The Artist of the Beautiful Analysis

Style and Technique (Comprehensive Guide to Short Stories, Critical Edition)

To make his point about art and the artist, Hawthorne uses allegory. Each of the characters in the story represents an attitude or principle. Owen embodies the artistic quest. Robert Danforth, strong and earthy, is brute force. Peter Hovenden, who devotes his considerable skill to regulating the temporal world rather than changing it, stands for materialistic skepticism; Annie is the force of love. Each of these last three challenges and threatens Owen, and each is responsible for the destruction of the mechanism in the course of the story. Owen’s self-doubt also threatens his success, as indicated by his destroying the artifact after he learns of Annie’s engagement when, presumably, he questions the value of his enterprise if it costs him so dearly.

Owen’s device takes the form of a butterfly emerging from a black box, an allegory of the soul escaping, transcending, the body. Owen has worked to release his spirit from its prison, and he finally succeeds. Because the butterfly is only the physical manifestation of the concept, its fate, once the dream has been made real, cannot affect Owen, who remains free—and alone.

Nature, too, assumes an allegorical aspect. In the winter, symbol of the soul’s dark and unproductive period, Owen abandons his project. When spring returns, Owen’s creative spirit is renewed, indicated by the reappearance of butterflies in the fields. Owen’s struggles, his periods of doubt and achievement, are those of any artist who would create beauty. “The Artist of the Beautiful” demonstrates Hawthorne’s faith in the artistic principle and also his clear-sighted understanding of the struggles that the artist must endure.

The Artist of the Beautiful Bibliography (Comprehensive Guide to Short Stories, Critical Edition)

Bell, Millicent, ed. Hawthorne and the Real: Bicentennial Essays. Columbus: Ohio State University Press, 2005.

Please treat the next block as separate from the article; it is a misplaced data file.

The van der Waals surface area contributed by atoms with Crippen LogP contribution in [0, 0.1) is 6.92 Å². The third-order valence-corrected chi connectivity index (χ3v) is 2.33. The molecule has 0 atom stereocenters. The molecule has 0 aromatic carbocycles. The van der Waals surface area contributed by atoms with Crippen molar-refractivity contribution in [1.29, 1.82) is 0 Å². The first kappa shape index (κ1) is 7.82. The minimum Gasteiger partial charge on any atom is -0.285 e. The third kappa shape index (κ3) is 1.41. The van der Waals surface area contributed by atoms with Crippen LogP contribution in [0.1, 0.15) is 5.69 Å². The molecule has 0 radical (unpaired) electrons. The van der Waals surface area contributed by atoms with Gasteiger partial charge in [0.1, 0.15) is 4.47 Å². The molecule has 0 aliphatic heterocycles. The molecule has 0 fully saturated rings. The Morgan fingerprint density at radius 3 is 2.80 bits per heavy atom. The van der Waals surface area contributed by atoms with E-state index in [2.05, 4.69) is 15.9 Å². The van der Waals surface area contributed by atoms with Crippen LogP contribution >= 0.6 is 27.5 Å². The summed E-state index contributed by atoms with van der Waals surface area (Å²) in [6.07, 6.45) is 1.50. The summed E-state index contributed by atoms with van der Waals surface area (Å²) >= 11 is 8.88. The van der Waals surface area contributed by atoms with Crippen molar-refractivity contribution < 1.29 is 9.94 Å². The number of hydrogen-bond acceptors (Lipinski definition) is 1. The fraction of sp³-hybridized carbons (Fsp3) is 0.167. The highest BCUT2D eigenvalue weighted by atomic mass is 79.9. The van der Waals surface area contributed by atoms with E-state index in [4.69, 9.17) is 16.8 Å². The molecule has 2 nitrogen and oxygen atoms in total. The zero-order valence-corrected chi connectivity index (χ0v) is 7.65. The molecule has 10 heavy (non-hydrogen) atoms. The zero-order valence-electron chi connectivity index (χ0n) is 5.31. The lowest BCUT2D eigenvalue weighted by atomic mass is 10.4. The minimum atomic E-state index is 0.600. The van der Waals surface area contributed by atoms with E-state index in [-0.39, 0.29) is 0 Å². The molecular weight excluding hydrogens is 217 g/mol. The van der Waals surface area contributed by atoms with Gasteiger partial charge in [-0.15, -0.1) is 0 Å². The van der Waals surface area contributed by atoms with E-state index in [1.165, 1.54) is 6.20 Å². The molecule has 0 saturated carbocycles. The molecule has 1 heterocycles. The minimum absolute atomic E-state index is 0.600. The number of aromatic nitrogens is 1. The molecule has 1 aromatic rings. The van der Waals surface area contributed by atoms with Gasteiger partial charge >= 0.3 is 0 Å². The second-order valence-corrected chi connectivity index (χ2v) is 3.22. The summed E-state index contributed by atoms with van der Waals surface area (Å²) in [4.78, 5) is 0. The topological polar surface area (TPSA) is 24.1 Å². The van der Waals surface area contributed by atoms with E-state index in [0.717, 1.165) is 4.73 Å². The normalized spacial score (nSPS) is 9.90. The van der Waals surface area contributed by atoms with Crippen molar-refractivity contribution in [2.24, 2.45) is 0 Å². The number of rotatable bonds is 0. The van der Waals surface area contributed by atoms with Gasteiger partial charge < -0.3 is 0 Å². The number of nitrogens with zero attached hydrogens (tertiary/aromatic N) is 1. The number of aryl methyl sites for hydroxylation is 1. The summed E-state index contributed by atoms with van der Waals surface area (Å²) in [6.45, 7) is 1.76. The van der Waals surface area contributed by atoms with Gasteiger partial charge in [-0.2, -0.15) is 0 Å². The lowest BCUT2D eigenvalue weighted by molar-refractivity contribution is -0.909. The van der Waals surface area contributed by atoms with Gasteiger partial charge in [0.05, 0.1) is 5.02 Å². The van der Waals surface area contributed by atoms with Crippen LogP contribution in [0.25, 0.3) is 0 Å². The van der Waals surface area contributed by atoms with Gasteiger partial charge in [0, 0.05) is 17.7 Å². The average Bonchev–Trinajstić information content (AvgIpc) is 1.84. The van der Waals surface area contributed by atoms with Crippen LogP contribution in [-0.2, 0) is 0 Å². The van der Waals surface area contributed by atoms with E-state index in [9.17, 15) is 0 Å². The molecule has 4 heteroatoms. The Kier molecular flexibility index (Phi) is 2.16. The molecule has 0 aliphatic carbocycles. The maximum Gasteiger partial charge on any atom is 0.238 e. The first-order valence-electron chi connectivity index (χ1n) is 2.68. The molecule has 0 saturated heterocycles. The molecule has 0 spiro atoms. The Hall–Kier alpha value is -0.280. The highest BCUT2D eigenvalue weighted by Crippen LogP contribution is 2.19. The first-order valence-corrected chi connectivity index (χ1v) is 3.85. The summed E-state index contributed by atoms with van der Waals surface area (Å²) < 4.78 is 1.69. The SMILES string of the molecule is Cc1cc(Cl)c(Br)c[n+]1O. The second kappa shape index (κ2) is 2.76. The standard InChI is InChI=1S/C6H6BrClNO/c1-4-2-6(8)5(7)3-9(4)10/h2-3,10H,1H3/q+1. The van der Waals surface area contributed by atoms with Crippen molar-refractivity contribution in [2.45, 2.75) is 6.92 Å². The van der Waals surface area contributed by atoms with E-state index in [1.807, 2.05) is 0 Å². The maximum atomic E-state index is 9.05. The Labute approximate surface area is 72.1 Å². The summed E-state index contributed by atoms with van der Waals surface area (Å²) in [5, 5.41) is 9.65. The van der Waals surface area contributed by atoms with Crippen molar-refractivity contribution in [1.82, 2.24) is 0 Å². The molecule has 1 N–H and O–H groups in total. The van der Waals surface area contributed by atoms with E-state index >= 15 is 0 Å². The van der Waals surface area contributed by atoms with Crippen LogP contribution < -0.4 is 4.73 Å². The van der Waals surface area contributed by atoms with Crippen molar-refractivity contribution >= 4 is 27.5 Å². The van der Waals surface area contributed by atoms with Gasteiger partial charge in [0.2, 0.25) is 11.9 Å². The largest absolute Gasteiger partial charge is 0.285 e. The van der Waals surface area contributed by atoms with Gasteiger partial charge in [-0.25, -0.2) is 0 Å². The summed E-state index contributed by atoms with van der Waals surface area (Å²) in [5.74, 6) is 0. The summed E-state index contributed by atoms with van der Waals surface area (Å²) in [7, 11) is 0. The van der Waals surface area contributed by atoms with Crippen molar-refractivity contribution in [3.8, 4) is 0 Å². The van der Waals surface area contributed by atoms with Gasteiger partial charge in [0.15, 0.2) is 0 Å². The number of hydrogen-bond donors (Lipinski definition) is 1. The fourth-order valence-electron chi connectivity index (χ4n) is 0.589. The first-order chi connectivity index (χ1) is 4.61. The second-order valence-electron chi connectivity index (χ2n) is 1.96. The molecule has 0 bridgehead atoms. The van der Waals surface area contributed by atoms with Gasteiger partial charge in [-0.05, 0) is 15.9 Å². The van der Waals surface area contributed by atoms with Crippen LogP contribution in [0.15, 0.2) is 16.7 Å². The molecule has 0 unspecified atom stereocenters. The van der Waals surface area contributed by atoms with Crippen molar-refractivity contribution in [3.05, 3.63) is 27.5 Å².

Bloom, Harold, ed. Hester Prynne. Philadelphia: Chelsea House, 2004.

Bunge, Nancy. Nathaniel Hawthorne: A Study of the Short Fiction. New York: Twayne, 1993.

Davis, Clark. Hawthorne’s Shyness: Ethics, Politics, and the Question of Engagement. Baltimore: Johns Hopkins University Press, 2005.

Mellow, James R. Nathaniel Hawthorne and His Times. Boston: Houghton Mifflin, 1980.

Miller, Edward Havilland. Salem Is My Dwelling Place: A Life of Nathaniel Hawthorne. Iowa City: University of Iowa Press, 1991.

Millington, Richard H., ed. The Cambridge Companion to Nathaniel Hawthorne. New York: Cambridge University Press, 2004.

Moore, Margaret B. The Salem World of Nathaniel Hawthorne. Columbia: University of Missouri Press, 1998.

Muirhead, Kimberly Free. Nathaniel Hawthorne’s “The Scarlet Letter”: A Critical Resource Guide and Comprehensive Annotated Bibliography of Literary Criticism, 1950-2000. Lewiston, N.Y.: Edwin Mellen Press, 2004.

Newman, Lea Bertani Vozar. A Reader’s Guide to the Short Stories of Nathaniel Hawthorne. Boston: G. K. Hall, 1979.

Pennell, Melissa McFarland. Student Companion to Nathaniel Hawthorne. Westport, Conn.: Greenwood Press, 1999.

Scharnhorst, Gary. The Critical Response to Hawthorne’s “The Scarlet Letter.” New York: Greenwood Press, 1992.

Stoehr, Taylor. Hawthorne’s Mad Scientists. Hamden, Conn.: Archon Books, 1978.

Thompson, G. R. The Art of Authorial Presence: Hawthorne’s Provincial Tales. Durham, N.C.: Duke University Press, 1993.

Von Frank, Albert J., ed. Critical Essays on Hawthorne’s Short Stories. Boston: G. K. Hall, 1991.